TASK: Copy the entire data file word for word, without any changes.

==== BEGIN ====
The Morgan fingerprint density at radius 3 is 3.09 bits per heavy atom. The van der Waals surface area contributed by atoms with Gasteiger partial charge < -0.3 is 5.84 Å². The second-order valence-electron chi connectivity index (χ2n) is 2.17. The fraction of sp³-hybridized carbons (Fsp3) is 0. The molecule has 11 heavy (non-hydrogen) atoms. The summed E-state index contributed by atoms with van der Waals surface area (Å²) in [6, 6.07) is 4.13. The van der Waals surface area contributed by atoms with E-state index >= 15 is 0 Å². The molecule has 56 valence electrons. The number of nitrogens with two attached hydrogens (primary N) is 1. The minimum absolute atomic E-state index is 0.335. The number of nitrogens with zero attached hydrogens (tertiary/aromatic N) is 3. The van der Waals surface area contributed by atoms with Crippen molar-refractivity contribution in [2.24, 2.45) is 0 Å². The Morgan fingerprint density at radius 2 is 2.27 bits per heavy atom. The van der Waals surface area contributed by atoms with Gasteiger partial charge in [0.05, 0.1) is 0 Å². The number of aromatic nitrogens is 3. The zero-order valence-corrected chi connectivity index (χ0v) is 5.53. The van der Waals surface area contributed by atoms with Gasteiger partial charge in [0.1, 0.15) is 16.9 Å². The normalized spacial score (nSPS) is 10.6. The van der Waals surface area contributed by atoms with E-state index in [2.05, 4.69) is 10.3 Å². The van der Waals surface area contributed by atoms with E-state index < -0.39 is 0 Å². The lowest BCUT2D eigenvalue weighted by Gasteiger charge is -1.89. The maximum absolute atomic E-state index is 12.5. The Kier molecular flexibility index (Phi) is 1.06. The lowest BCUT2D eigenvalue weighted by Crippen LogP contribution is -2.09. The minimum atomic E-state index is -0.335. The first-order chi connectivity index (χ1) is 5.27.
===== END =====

The Morgan fingerprint density at radius 3 is 3.09 bits per heavy atom. The van der Waals surface area contributed by atoms with Gasteiger partial charge < -0.3 is 5.84 Å². The second-order valence-electron chi connectivity index (χ2n) is 2.17. The fraction of sp³-hybridized carbons (Fsp3) is 0. The molecule has 11 heavy (non-hydrogen) atoms. The summed E-state index contributed by atoms with van der Waals surface area (Å²) in [6, 6.07) is 4.13. The van der Waals surface area contributed by atoms with E-state index >= 15 is 0 Å². The molecule has 56 valence electrons. The number of nitrogens with two attached hydrogens (primary N) is 1. The minimum absolute atomic E-state index is 0.335. The number of nitrogens with zero attached hydrogens (tertiary/aromatic N) is 3. The van der Waals surface area contributed by atoms with Crippen molar-refractivity contribution in [2.24, 2.45) is 0 Å². The Morgan fingerprint density at radius 2 is 2.27 bits per heavy atom. The van der Waals surface area contributed by atoms with Gasteiger partial charge in [0.05, 0.1) is 0 Å². The number of aromatic nitrogens is 3. The zero-order valence-corrected chi connectivity index (χ0v) is 5.53. The van der Waals surface area contributed by atoms with Gasteiger partial charge in [0.1, 0.15) is 16.9 Å². The normalized spacial score (nSPS) is 10.6. The van der Waals surface area contributed by atoms with E-state index in [2.05, 4.69) is 10.3 Å². The van der Waals surface area contributed by atoms with E-state index < -0.39 is 0 Å². The lowest BCUT2D eigenvalue weighted by Gasteiger charge is -1.89. The maximum absolute atomic E-state index is 12.5. The Kier molecular flexibility index (Phi) is 1.06. The lowest BCUT2D eigenvalue weighted by Crippen LogP contribution is -2.09. The minimum atomic E-state index is -0.335. The first-order chi connectivity index (χ1) is 5.27.